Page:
Running Etiquette: 12 Rules to Remember
One of the best things about running is how accessible it is. You don’t need to spend much money. There’s no need for specialty equipment. And you don’t have to memorize hundreds of rules, each of which has dozens of exceptions.
That doesn’t mean it’s a lawless sport. In fact, there are some running rules you should follow to make sure you’re staying safe and being courteous. We’ll start with the basics of running etiquette, then move on to some specific circumstances.
General Running Etiquette
1. Run on the right, pass on the left
That’s right, this rule is the same on the sidewalk as it is on the road. If you’re accustomed to running right in the middle of the sidewalk, it’s time to adjust. You want to make sure you allow room for others to pass you and for pedestrians traveling in the other direction.
2. Make your presence known
Have you ever startled an unsuspecting walker when passing them? It’s happened to me before, which is why I know how important it is to let others know you’ll be passing (it’s especially crucial if you’re trail running). I simply say, “Passing on your left.” I still get a yelp or two, but many times other pedestrians are used to it.
3. Keep it single file when passing in a group
Lots of folks prefer to run with buddies. It can be a great motivator and make the time go fast, but it’s important to make sure you don’t hog the sidewalk. No matter how big your group is, go single file when passing others.
4. Let faster folks pass
Many runners are naturally competitive. There’s no problem with that, as long as it doesn’t lead you to antagonize someone who’s simply trying to pass. Save the surges for race day.
5. Never litter
It’s pretty common to find yourself holding a gel wrapper or empty water bottle mid-run. If you aren’t in a race where there will be volunteers cleaning up, tossing your trash on the ground isn’t acceptable. Either come prepared by wearing something with pockets or hold onto your waste until you find a proper place to dispose of it.
Rules to remember for special circumstances
6. Face traffic on the road
Every so often, running on a path or sidewalk isn’t feasible. Maybe the walkways are too icy or perhaps there simply is no path. When you’re forced to run in the street, make sure you’re facing traffic to keep yourself safe. This is a general rule for all pedestrians, too.
7. Prioritize visibility
Making yourself visible is a good idea at all times, but it’s particularly important if you’re going to be running in the street or when conditions make it hard to see. Bright colors are a start, and lighting becomes important if it’s dark, rainy, or otherwise hard to see. You need to make sure that you’re assisting your own vision, but also ensuring others see you.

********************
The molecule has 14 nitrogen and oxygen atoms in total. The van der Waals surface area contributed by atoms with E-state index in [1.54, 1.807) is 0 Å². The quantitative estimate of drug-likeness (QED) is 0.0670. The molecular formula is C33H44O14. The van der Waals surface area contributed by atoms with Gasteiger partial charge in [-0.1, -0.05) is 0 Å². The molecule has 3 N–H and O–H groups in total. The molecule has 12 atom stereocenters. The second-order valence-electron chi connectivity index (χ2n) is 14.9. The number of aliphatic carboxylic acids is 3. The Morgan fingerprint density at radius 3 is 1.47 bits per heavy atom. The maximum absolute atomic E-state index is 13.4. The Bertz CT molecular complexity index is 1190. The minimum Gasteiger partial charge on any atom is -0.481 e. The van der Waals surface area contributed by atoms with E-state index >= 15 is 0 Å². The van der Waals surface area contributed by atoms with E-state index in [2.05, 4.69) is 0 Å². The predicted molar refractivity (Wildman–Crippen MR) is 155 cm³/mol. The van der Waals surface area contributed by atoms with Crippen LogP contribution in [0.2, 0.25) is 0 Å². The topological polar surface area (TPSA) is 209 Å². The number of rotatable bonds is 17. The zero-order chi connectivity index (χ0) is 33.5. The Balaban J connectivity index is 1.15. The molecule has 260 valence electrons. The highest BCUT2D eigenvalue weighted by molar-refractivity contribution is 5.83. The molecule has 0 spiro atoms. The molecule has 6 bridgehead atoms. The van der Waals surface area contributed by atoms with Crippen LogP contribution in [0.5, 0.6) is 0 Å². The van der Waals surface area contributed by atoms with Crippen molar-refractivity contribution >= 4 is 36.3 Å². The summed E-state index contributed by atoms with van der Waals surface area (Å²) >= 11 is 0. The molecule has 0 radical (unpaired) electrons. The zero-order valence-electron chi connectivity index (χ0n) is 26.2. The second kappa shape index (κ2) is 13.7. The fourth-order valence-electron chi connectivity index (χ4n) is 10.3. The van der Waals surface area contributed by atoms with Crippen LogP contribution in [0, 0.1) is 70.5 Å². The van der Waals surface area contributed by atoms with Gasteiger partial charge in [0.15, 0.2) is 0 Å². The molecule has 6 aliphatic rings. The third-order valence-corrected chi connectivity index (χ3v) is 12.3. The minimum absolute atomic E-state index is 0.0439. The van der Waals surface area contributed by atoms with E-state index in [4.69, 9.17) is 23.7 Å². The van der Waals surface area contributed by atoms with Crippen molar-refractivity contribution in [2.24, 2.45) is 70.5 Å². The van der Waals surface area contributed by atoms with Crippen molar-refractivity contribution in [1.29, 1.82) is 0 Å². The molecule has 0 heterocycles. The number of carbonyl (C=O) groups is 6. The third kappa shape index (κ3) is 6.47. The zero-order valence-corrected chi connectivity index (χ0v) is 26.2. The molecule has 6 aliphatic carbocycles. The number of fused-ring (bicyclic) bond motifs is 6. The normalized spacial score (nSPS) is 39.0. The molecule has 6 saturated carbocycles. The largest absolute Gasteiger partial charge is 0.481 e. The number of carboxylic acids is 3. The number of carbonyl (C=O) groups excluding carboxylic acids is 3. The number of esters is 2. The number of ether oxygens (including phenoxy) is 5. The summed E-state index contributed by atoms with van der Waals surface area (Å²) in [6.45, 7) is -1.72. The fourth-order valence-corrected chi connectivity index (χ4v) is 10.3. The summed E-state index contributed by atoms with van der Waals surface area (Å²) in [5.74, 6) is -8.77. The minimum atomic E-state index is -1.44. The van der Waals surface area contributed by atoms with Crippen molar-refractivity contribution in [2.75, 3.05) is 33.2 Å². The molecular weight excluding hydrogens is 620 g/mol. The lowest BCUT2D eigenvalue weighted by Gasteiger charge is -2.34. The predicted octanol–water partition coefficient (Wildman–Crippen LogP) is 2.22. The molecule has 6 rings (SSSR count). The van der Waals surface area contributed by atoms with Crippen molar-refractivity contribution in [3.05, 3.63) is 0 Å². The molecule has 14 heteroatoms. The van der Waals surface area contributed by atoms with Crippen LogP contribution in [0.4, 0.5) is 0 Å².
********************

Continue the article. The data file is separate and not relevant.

8. Follow track rules
It’s standard to run counterclockwise on tracks, but indoor tracks often alternate directions from one day to the next. Go with the flow of traffic. It might feel a little strange to run the opposite direction, but you don’t want to risk colliding with someone.
9. No banditing, please
Though it might seem harmless to hop into a road race you didn’t enter, it’s a definite don’t. Not only is it generally unfair to your fellow racers, but it’s also a hazard. Runner’s World points out bandits put additional strains on resources. And should you get hurt during a race, the medical team won’t be able to identify you or reach out to your emergency contact.
10. Obey your corral assignment
Races that assign corrals do so to group runners by pace. It really helps cut down on congestion. Even if you think you could run fast enough to fit into the next corral, stick with your assignment. There’s no rule against passing tons of people during the race, after all.
11. Step off the course if you need to stop
If you find yourself experiencing a cramp or you need to slow to a walk while downing that aid-station sports drink, do everyone a favor by stepping to the side. Abruptly stopping in the middle of the course could lead to a collision with another runner. That’s not good for either of you.
12. Be a good sport
This is basically the golden rule for all athletics. Whether you’re first, last, or somewhere in between, be courteous to your fellow racers. That means no post-race tantrums, gloating, or other unsavory behavior. They’re all working as hard as you are and deserve the same respect.